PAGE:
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It looks like Bank of Japan is boarding the Abenomics train at last

Reuters reports that the Bank of Japan shook hands with prime minister Shinzo Abe’s government on a point of dispute today: inflation targeting.

Yep—after punting on the issue in their meeting last December, the central bank is backing down and agreed today to a 2% inflation target as a policy goal for monetary loosening, up from the current 1%. The bank will formalize this plan in its two-day meeting next week, which ends Tuesday.

This is a big deal. It’s good for Abe’s push to move the economy into inflationary territory, which is critical to stimulating household and business spending. Plus, the markets love it: Nikkei 225 leapt 2.8% today. Meanwhile, the yen has been hovering around the symbolic 90-to-the-dollar mark, which Abe has been shooting for in his bid to improve the competitiveness of Japanese exports.

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But it’s also noteworthy because politicians are one kind of borrower with whom bankers are never supposed to shake hands. This synch-up of the government and the central bank is controversial because, as we touched on recently, central bank independence is a check against profligate government spending made possible by “monetizing government debt.” Lifting this curb could, in theory, allow a government to spend itself into bankruptcy. In this case, Japan issues its own currency and its own debt—and has the third-largest economy in the world—making a solvency crisis, at this point, theoretical.

Theoretical for now. Abe’s scorched-earth approach to both fiscal and monetary stimulus will soon drive Japan’s government gross debt beyond 240% of GDP, by some estimates. At some point, of course, theory has to give way to the reality of having to pay all that back—and at market-set interest rates. And unfortunately for Japan, there are many things that could trigger that.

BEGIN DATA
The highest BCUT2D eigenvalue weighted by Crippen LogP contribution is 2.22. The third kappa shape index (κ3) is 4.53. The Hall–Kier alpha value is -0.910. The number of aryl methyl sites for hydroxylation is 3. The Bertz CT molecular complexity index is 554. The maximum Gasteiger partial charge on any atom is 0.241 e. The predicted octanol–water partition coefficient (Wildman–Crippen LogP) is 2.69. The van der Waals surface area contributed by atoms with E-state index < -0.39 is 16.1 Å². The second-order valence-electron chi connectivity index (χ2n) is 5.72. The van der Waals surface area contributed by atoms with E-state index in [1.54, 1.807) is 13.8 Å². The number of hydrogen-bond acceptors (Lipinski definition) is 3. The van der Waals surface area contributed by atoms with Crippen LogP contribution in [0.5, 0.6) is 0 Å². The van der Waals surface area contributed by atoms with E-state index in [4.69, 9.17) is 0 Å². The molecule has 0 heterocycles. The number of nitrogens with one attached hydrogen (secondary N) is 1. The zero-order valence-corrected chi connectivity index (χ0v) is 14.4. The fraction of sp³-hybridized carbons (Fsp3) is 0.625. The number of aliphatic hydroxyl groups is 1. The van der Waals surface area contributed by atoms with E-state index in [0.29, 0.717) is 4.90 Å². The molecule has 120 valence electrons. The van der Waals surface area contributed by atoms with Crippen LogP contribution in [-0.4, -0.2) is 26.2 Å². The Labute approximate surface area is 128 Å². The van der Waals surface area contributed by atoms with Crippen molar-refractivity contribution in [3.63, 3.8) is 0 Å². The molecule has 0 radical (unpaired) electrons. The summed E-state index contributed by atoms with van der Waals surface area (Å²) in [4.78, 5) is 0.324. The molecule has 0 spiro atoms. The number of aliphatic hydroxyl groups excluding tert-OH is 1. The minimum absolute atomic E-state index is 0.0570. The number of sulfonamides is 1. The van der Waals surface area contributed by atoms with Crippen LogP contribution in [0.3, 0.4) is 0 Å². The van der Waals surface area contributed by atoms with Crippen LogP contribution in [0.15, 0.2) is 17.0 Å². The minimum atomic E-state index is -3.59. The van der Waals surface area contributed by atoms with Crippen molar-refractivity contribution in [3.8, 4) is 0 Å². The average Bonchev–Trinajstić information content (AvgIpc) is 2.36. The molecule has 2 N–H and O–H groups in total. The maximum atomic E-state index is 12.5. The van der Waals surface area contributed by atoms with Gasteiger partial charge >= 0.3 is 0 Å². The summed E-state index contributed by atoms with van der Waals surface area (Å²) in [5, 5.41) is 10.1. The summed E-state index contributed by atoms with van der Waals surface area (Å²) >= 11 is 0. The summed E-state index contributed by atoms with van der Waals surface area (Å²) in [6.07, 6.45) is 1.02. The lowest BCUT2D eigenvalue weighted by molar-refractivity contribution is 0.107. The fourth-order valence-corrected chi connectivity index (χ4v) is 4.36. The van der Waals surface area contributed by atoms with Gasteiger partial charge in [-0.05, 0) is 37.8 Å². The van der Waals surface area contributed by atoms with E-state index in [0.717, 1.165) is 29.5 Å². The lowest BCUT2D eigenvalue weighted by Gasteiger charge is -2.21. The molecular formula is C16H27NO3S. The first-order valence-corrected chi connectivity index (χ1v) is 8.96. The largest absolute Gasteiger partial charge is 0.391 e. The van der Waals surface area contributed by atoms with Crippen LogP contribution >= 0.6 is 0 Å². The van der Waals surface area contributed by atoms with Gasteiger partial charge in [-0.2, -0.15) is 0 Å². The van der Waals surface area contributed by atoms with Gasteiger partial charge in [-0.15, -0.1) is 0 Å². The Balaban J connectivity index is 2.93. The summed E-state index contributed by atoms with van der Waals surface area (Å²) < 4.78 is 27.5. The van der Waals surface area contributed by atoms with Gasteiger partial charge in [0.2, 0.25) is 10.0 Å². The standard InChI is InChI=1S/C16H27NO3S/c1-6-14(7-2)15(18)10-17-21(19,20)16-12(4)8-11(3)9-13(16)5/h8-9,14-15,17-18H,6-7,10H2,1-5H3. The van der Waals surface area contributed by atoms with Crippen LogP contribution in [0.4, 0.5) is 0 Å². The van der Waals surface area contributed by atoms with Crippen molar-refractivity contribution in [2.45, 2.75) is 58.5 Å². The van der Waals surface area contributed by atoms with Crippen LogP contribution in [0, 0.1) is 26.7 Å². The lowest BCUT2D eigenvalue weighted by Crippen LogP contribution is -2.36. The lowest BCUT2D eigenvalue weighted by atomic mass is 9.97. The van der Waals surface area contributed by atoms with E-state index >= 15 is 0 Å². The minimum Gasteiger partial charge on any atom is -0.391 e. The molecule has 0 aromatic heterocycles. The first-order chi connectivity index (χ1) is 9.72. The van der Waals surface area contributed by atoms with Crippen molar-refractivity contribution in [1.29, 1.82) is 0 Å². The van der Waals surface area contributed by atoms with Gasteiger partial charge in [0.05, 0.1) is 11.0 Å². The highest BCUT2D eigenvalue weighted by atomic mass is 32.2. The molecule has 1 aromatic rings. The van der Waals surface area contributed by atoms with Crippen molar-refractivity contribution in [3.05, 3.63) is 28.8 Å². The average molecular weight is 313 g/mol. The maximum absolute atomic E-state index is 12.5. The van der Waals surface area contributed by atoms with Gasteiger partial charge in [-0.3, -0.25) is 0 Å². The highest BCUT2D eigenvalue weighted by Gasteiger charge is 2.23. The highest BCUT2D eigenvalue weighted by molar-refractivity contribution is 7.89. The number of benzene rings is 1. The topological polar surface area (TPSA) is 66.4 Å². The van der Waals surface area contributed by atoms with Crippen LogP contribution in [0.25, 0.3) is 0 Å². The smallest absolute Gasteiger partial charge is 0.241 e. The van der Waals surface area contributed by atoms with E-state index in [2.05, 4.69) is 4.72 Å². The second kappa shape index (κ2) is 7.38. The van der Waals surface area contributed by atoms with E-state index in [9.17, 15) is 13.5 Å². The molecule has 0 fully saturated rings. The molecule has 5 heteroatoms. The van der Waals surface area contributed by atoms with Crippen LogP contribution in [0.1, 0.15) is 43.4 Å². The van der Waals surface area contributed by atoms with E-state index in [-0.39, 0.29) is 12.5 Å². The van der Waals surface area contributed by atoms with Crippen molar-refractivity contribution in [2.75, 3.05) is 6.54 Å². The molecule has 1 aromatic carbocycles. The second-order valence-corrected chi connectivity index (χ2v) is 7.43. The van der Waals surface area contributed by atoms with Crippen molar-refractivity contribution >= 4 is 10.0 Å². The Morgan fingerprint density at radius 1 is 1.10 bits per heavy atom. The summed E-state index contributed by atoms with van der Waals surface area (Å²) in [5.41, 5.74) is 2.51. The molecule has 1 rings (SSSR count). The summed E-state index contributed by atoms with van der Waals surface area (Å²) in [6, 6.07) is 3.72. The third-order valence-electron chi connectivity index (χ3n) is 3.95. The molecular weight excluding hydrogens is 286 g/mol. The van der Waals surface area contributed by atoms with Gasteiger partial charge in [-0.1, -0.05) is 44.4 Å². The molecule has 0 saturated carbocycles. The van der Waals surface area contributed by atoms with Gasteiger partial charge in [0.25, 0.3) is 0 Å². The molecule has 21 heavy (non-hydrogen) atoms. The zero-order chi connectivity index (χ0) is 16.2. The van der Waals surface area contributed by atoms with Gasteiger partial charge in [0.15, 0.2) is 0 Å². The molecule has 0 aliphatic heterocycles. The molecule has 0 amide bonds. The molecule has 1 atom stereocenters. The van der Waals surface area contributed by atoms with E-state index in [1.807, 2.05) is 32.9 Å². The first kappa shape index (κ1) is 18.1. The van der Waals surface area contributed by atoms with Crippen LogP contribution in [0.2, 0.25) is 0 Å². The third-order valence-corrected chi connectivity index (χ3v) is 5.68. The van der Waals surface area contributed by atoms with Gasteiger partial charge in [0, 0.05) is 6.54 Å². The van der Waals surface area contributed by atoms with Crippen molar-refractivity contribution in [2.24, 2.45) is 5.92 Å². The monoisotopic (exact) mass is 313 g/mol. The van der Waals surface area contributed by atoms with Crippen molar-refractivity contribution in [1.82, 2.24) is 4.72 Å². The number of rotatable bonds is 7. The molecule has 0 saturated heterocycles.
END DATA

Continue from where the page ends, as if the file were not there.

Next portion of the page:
The bigger deal still, though, will be whether the BoJ announces open-ended purchasing of government and other debt on Tuesday. In its perpetual inflation-phobia, the bank has so far declined to do that—a stance that is thought to have dampened the effectiveness of a monetary policy that has otherwise been wantonly loose, as investors and businesses fear a sudden reversal in policy that could send interest rates up.

Despite the dangers of Abe-BoJ cooperation, Japan desperately needs to escape the deflationary spiral it’s been in for most of the last two decades. BoJ’s move today is a crucial step in making that happen, and a commitment to open-asset purchases will put the money where the BoJ’s 2% target-mouth is.

That means that the upshot of the growing government-BoJ cuddliness is that, increasingly, fiscal prudence and a focus on structural economic reform (e.g. privatization) will fall to Abe alone to prioritize.

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